3. Motivate them! Make learning fun and stress free.
Here are some language learning games you can play with your child:
- Bingo - Use numbers, letters of the alphabet, or word families: furniture, fruits, sports, jobs, colours, actions.
- Memory - Put ten everyday objects on a tray. Say what they are in English, cover them. Can your child remember what's there and tell you in English? You can also use photos from magazines or newspapers of different word families.
- Alphabet Game - Say a letter of the alphabet. Can your child find an animal, something to eat, etc. beginning with that letter? Or ask your child to write five words beginning with one letter.
- I-Spy - Say that you are thinking of something beginning with a letter. Your child has to guess what it is.
Example: 'I spy with my little eye, something beginning with W.' 'Is it water?' 'No.' 'Is it the window?' 'Yes!'
- Twenty Questions - Think of an object or animal. Your child has to ask questions to find out what it is.
Example: 'Is it big?' 'No.' 'Is it very small?' 'Yes.' 'Is it green?' 'No.' 'Is it grey?' 'Yes.' 'Is it a mouse?' 'Yes!'
- Definition Game - Give your child a definition, they have to guess what you're defining.
Example: 'It is very big and it has a long nose.' 'Is it an elephant?' 'Yes!'
- Treasure Hunt - Your child has to find something by following the clues you've written in English.
Get to know how your children learn
Each child has their own way of learning. It is a complex mixture of a number of different personality factors, some of which are explained below. Research shows that all types of learners can be successful second-language learners. Try to evaluate the methods your children are using, and introduce them to different ones if they're not working.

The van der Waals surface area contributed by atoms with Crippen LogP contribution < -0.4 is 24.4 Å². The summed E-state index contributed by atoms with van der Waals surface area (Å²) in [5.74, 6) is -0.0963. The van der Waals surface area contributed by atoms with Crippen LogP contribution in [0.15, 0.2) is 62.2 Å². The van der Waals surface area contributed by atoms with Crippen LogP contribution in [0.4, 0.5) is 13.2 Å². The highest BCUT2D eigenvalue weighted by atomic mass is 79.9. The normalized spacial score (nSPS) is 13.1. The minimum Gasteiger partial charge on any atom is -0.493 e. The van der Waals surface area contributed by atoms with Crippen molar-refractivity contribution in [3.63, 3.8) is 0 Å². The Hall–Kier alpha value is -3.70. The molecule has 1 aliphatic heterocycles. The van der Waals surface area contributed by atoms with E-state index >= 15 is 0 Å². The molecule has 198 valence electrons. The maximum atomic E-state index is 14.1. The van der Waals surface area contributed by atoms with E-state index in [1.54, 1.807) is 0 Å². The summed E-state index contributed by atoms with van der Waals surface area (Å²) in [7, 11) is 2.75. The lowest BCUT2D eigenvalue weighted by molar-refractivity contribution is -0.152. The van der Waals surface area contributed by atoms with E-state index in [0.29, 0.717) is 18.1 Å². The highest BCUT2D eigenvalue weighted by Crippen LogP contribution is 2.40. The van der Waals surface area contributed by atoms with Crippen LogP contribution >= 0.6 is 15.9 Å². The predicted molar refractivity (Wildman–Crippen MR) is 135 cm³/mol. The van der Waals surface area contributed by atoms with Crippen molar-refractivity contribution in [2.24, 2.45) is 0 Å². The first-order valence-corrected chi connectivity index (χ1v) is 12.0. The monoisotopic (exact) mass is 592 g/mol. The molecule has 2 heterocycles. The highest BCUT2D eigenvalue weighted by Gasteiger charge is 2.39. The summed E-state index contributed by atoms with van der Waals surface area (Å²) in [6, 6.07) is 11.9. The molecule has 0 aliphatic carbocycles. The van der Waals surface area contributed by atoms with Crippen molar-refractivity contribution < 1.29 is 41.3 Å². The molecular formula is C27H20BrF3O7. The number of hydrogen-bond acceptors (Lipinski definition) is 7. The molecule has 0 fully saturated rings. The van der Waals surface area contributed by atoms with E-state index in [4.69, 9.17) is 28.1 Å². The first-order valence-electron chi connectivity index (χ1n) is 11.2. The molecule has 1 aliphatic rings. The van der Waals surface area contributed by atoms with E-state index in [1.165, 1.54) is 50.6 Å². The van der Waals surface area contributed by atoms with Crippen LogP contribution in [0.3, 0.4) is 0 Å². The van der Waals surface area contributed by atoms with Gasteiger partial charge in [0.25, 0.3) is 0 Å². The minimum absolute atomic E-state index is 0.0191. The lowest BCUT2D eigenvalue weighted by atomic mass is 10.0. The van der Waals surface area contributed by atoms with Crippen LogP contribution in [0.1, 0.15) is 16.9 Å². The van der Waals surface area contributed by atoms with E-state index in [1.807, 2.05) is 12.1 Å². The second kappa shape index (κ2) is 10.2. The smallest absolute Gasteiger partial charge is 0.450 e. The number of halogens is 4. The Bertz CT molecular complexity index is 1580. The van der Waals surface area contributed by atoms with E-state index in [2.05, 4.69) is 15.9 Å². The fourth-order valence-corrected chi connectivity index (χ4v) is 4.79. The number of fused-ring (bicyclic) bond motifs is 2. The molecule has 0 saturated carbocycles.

Using what you know about your child try to see which styles below would suit them best.
Some prefer using pictures and reading (visual learners), some like listening to explanations and reading aloud (auditory learners), others need some kind of physical activity to help them learn (kinesthetic learners).
Some children are outgoing and sociable and learn a second language quickly because they want to be able to communicate quickly (interpersonal learners). They do not worry about mistakes, and are happy being creative with the limited resources they have acquired.
Other children are more reflective and quiet (intrapersonal learners). They learn by listening and by observing what is happening and being said around them. They may be cautious about making mistakes but can be much more accurate.
Some children need to have everything clearly explained to them piece by piece so that they can understand how things work (deductive learners). These children like rules and patterns that are easy to apply to the world they live in. They need explicit explanations and often ask 'Why?' a lot.
Others prefer to work out the rules of what they are learning for themselves based on their experience (inductive learners). These children like asking questions and having their answers confirmed or corrected. They are more likely to tell you what they understand to be the truth and then ask you to agree with them.
The second part of this article will deal with how to handle mistakes and how to promote a positive classroom environment.
I am looking to improve my practice using evidence-based information, so I would like to ask for references that back the claims made and tips given in the article. Anything that goes beyond anecdotal experiences and subjective perception.
Unfortunately, as this article was written in 2006, it is not possible now to contact the authors or provide references to support the arguments made.
Paul (TeachingEnglish team)